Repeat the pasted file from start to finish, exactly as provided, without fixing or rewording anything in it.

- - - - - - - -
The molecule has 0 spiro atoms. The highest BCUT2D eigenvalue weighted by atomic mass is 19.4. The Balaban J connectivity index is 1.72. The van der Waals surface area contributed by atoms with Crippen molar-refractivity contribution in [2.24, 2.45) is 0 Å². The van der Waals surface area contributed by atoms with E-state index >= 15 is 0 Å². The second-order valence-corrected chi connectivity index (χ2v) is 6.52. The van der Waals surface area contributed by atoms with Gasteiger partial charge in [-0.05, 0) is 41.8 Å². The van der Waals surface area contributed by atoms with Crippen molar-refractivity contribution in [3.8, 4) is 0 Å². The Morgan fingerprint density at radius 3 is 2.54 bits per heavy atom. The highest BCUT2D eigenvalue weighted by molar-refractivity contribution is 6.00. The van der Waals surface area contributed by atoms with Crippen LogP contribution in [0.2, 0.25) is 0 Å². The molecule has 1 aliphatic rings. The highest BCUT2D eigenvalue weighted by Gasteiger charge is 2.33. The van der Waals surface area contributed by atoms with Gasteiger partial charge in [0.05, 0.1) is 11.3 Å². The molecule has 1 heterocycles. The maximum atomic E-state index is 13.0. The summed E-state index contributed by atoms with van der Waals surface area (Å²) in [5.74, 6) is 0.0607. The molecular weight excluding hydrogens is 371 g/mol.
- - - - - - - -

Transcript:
The molecule has 0 spiro atoms. The highest BCUT2D eigenvalue weighted by atomic mass is 19.4. The Balaban J connectivity index is 1.72. The van der Waals surface area contributed by atoms with Crippen molar-refractivity contribution in [2.24, 2.45) is 0 Å². The van der Waals surface area contributed by atoms with E-state index >= 15 is 0 Å². The second-order valence-corrected chi connectivity index (χ2v) is 6.52. The van der Waals surface area contributed by atoms with Gasteiger partial charge in [-0.05, 0) is 41.8 Å². The van der Waals surface area contributed by atoms with Crippen molar-refractivity contribution in [3.8, 4) is 0 Å². The Morgan fingerprint density at radius 3 is 2.54 bits per heavy atom. The highest BCUT2D eigenvalue weighted by molar-refractivity contribution is 6.00. The van der Waals surface area contributed by atoms with Crippen LogP contribution in [0.2, 0.25) is 0 Å². The molecule has 1 aliphatic rings. The highest BCUT2D eigenvalue weighted by Gasteiger charge is 2.33. The van der Waals surface area contributed by atoms with Gasteiger partial charge in [0.05, 0.1) is 11.3 Å². The molecule has 1 heterocycles. The maximum atomic E-state index is 13.0. The summed E-state index contributed by atoms with van der Waals surface area (Å²) in [5.74, 6) is 0.0607. The molecular weight excluding hydrogens is 371 g/mol.